How does Arthur Miller use the setting to create mood in act 1 of The Crucible?

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In many printed versions of Arthur Miller's play The Crucible, the description of the setting for act 1 is simple and straightforward:

A small upper bedroom in the home of Reverend Samuel Parris, Salem, Massachusetts, in the spring of the year 1692.

There is a narrow window at the left. Through its leaded panes the morning sunlight streams. A candle still burns near the bed, which is at the right. A chest, a chair, and a small table are the other furnishings. At the back a door opens on the landing of the stairway to the ground floor. The room gives an air of clean spareness. The roof rafters are exposed, and the wood colors are raw and unmellowed.

This is a description of the set designed by Boris Aronson for the original Broadway production of The Crucible, which opened at the Martin Beck Theatre on January 22, 1953.

Aronson's set design might well have been based on Miller's own ideas, but Miller reportedly wasn't altogether pleased with the set design, which he described as seeming unstable, with a sense of mystery and unexpectedness—terms that most readers might think are entirely appropriate to the play.

Miller also had creative differences with the director, Jed Harris, who staged the play in a fairly conventional, realistic manner that Miller thought was too cold and classical.

A year later, Miller reworked the play and added a scene between John Proctor and Abigail Williams. He also changed the set design from the realistic sets designed by Aronson to a more expressionistic setting, which is described in considerable detail in the Dramatists Play Service, Inc. acting version of the play.

In this version, instead of the bedroom depicted in Aronson's set design, Miller opted for minimal furniture and set pieces that simply suggest the bedroom setting, rather than recreating the Parris bedroom fully and realistically.

The only backdrop in all scenes of the play is of black curtains at the back and sides of the stage...In front of the curtains is a misty bluish lighting effect...This makes the black backdrop less stark and produces a sheet of light to appear as the back wall of the set. The mood must be of high mystery, impending revelation.

The new set design, though entirely different in style, nevertheless imparts many of the same feelings as the Aronson set design, but with a greater sense of mystery and a greater awareness of the "wilderness beyond" the walls of light and the black curtains.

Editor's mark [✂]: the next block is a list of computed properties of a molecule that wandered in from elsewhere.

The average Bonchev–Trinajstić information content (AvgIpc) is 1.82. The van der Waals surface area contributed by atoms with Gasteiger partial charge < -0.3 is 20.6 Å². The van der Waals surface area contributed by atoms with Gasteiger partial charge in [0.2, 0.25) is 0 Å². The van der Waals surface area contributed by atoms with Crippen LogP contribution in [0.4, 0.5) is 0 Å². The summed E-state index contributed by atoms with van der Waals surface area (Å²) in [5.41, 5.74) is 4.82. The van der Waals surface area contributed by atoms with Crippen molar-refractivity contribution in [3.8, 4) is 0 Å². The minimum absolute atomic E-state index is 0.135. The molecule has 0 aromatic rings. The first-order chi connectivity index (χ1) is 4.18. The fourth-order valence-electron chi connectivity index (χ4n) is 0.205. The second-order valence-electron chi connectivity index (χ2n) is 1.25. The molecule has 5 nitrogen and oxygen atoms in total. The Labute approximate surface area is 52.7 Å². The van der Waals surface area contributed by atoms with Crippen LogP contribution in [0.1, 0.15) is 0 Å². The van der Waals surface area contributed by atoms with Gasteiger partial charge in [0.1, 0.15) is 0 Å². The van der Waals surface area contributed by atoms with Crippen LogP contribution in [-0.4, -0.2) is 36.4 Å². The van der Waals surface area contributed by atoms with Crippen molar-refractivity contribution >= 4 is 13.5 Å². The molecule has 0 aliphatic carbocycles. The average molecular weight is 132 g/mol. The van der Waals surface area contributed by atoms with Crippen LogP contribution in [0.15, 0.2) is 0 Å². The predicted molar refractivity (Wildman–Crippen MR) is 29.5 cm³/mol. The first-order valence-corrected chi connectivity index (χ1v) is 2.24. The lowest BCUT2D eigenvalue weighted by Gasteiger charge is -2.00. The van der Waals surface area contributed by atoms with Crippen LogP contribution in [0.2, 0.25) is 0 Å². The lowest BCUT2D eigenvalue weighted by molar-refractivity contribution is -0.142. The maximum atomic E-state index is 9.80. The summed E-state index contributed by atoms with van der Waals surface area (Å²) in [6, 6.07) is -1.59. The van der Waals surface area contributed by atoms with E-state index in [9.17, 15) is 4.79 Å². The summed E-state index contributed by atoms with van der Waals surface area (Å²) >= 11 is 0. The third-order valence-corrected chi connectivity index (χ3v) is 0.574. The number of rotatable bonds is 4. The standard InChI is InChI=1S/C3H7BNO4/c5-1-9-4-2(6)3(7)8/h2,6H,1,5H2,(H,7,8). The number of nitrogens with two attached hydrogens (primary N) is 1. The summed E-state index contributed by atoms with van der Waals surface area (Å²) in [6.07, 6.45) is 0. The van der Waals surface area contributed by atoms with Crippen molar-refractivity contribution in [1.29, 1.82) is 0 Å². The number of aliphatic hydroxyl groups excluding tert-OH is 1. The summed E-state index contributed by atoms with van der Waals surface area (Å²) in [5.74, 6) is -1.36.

There is also an increased sense of the isolation of the village of Salem as a whole and of the individual characters caught up in the events of the play.

A play is meant to be performed, not simply read. The written description of the set can give the reader a general idea of the mood of the play, but the full emotional effect of the act 1 set of The Crucible—whether it's Aronson's realistic recreation of a Salem village bedroom in 1692, or Miller's timeless, expressionistic light-and-curtains design—can only be experienced in person, during the performance of the play.

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While setting establishes the time and place of a literary work, it often serves to generate a certain mood. In Act I of The Crucible, the setting establishes an atmosphere that is rustic, stark, limited, harsh, raw, leaden, and dark.

With this setting of Act I, playwright Arthur Miller creates his objective correlative, a situation composed of a set of objects that establishes a mood, a mood which reflects the tenor of Puritanism. In this harsh setting, then, the curtain rises to reveal the Reverend Parris kneeling beside the bed of his daughter Betty. Outside this stark room lies the edge of wilderness, an area that is "full of mystery" for the Puritans of Salem, who "believed that the virgin forest was the Devil's last preserve."

In such an environment, then, there is an underlying fear and inflexibility that is generated. In the Overture to Act I, author Arthur Miller writes,

It is not hard to see how easily many could have been led to believe that the time of confusion had been brought upon them by deep and darkling forces.

Moreover, with such a stark, harsh room and a threatening environment outside, it is not difficult for the reader and the audience to give credibility to the occurrences in the action of the plot as they, too, are rigid and foreboding. 



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Arthur describes the room as spare and raw. There seems to be a chest, a chair, and a small table in addition to the bed that Betty Parris occupies. Wood colors fill the room.

This setting creates an empty or barren feeling in the reader. This mood mirrors what the reader begins to experience in the relationships between the Puritans, but particularly between the members of the Parris household.

The setting also includes a narrow window and a candle burning near the bed. These small instances of light give off the ambiance of intimacy in many situations, but in this situation, combined with the barren and empty feeling, they portray the feeling that there is little hope, or little purity in this situation.

The rafters are "exposed" according to the stage directions. This further develops the simplicity with which the Puritans lived. It feels like anything that is not essential is not there.

Mood is the feeling created in a reader. The setting that opens to the reader feels cold, dark, empty, and simple.

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